Iran says it, world powers must end nuclear stalemate

Reuters , Monday 17 Dec 2012

Finally admitting a way must be found to end the deadlock with six world powers, Iran's foreign minister agrees that a negotiated solution must be reached regarding Tehran's disputed nuclear program

Iran's foreign minister said on Monday a way must be found to end the protracted deadlock between Iran and six world powers over Tehran's nuclear programme.

"The two sides have reached a conclusion that they must exit the current stalemate," Ali Akbar Salehi was quoted as saying by the Iranian Students' News Agency.

Big powers suspect Iran is trying to develop the means to build atomic bombs under the cover of a declared civilian nuclear energy programme. The Islamic Republic denies this.

Iran and the six powers - the United States, Russia, France, China, Britain and Germany - have expressed readiness to revive efforts to find a negotiated solution to the decade-old dispute to head off the risk of a shattering new war in the Middle East.

Salehi said he did not know when the next round of talks would be held, according to ISNA.

The six powers said last week that they hoped soon to agree with Iran to hold a new round of nuclear negotiations.

U.S. ally Israel - believed to have the Middle East's only nuclear arsenal - has threatened to bomb the nuclear sites of its arch-enemy Iran if diplomacy and economic sanctions intended to get Tehran to suspend uranium enrichment prove futile.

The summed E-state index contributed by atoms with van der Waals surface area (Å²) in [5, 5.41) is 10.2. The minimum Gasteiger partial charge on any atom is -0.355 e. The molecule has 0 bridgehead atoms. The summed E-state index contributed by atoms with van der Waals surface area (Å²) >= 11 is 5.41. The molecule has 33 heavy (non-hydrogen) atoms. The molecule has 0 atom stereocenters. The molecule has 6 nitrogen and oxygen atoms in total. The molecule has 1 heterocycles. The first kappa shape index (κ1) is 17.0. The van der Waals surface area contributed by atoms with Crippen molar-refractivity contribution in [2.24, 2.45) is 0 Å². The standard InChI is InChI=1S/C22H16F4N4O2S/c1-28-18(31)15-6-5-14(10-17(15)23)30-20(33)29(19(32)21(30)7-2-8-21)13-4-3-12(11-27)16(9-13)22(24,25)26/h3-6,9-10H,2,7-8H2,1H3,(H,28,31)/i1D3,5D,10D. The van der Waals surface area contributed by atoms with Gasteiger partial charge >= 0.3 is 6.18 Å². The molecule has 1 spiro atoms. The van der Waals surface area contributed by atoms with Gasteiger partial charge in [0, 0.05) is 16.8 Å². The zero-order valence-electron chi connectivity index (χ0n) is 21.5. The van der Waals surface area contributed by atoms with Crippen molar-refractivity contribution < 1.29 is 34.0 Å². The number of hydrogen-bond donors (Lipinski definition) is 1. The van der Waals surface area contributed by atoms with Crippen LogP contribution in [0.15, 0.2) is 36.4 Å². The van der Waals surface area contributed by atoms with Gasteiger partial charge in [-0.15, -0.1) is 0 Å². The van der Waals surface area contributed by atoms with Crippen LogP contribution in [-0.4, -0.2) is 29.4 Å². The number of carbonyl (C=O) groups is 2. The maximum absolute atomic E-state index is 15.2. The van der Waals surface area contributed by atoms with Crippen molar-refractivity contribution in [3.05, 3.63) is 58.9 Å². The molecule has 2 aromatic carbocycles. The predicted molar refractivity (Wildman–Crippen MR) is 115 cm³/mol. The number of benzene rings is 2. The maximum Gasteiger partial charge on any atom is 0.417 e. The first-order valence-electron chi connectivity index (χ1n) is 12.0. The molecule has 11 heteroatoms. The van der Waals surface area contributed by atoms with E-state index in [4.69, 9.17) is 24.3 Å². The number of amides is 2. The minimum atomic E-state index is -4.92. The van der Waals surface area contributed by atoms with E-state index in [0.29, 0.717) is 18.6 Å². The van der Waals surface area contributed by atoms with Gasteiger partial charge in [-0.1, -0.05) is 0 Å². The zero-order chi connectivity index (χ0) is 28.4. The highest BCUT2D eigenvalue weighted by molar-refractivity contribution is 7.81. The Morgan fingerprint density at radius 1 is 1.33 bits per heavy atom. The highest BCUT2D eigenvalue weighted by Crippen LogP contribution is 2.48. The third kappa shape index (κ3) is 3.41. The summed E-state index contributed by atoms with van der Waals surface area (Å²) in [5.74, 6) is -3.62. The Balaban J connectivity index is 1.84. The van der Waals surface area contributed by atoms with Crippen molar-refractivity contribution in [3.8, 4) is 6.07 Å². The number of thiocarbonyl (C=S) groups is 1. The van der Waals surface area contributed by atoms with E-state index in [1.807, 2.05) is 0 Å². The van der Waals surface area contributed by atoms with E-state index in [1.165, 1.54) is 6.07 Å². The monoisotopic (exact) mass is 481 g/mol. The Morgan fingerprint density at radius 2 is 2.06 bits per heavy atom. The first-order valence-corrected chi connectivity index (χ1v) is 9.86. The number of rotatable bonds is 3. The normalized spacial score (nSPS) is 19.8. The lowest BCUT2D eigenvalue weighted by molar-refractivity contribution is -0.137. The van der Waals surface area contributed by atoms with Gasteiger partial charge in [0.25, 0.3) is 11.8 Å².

Analysts and diplomats believe there is a window of opportunity for a new diplomatic initiative with Iran after last month's re-election of U.S. President Barack Obama.

The six powers want Iran to scale back its uranium enrichment programme and cooperate fully with U.N. nuclear inspectors. Iran wants the West to lift punitive sanctions wreaking serious damage to its economy.

Salehi spoke a few days after the International Atomic Energy Agency and Iran both said progress was made in talks last Thursday on resuming a long-stalled IAEA investigation into suspected atomic bomb research in the Islamic Republic.

The U.N. watchdog said it expected to finalise an agreement on how the inquiry should be conducted in a meeting set for Jan. 16. The IAEA-Iran talks are separate but closely linked to the broader political negotiations between Tehran and the powers.

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